Before an order can be placed, the buyer must be able to identify a need that the seller's product or service can fulfill. During this step, the buyer should identify what product or service is needed, the quantity they need (if possible), and when they need it by (again, if possible).
For example, if you need to order new boxes to ship your product orders to customers in, calculate how many boxes you need and when you need them.
Say you have an anticipated holiday rush coming up, you might look at last year's box order and multiply it by your estimated growth this holiday season to order the right amount.
2. Buyer drafts purchase order and sends to seller for approval.
With the information above, the buyer should draft the purchase order and send to their seller for approval. When sending the purchase order to a seller, indicate when approval is needed to keep the process timely.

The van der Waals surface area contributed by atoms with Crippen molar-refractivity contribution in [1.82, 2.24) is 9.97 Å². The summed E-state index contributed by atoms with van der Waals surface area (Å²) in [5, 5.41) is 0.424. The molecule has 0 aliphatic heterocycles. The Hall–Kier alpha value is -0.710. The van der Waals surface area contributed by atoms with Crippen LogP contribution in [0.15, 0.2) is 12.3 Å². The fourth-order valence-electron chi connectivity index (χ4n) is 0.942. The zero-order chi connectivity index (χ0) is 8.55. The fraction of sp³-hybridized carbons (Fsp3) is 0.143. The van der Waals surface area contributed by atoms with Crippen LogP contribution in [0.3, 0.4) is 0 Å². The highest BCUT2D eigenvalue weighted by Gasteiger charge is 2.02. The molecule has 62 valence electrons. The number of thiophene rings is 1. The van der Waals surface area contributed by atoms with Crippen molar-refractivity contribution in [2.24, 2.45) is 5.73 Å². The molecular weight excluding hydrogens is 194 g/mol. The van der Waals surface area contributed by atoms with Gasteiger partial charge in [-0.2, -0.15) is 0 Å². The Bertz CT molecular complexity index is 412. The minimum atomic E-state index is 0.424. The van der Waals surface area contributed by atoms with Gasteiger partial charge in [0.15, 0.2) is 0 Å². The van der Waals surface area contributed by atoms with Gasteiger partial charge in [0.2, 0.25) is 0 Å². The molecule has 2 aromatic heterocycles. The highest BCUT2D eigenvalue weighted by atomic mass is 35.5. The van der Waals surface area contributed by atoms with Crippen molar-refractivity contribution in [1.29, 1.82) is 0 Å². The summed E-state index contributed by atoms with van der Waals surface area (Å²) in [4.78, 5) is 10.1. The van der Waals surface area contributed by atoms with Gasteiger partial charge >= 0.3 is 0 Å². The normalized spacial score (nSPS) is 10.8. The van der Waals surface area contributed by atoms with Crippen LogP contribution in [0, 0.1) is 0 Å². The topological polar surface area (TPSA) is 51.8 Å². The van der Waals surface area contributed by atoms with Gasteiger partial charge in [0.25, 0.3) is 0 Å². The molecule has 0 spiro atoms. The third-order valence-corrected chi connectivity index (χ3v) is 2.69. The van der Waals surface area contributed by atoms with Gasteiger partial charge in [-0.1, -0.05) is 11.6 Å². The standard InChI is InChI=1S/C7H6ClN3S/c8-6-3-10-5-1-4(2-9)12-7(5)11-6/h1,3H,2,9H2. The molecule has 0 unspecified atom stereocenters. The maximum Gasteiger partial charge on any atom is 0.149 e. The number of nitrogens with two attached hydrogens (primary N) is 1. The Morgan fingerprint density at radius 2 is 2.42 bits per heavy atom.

Ideally, the response should come in ample time to receive the product or service on schedule or should give the buyer enough time to source from another seller if needed.
Continuing from the example above, once you have identified a vendor that can provide your boxes, know how many boxes you need and when you'll need them, you can draft your purchase order using this information. Send to your sales rep or point of contact.
3. Seller reviews purchase order and confirms if they can fulfill the request.
Once the seller receives the purchase order, it's up to them to review the request and check inventory or availability to confirm if it can be fulfilled by the date needed by the buyer.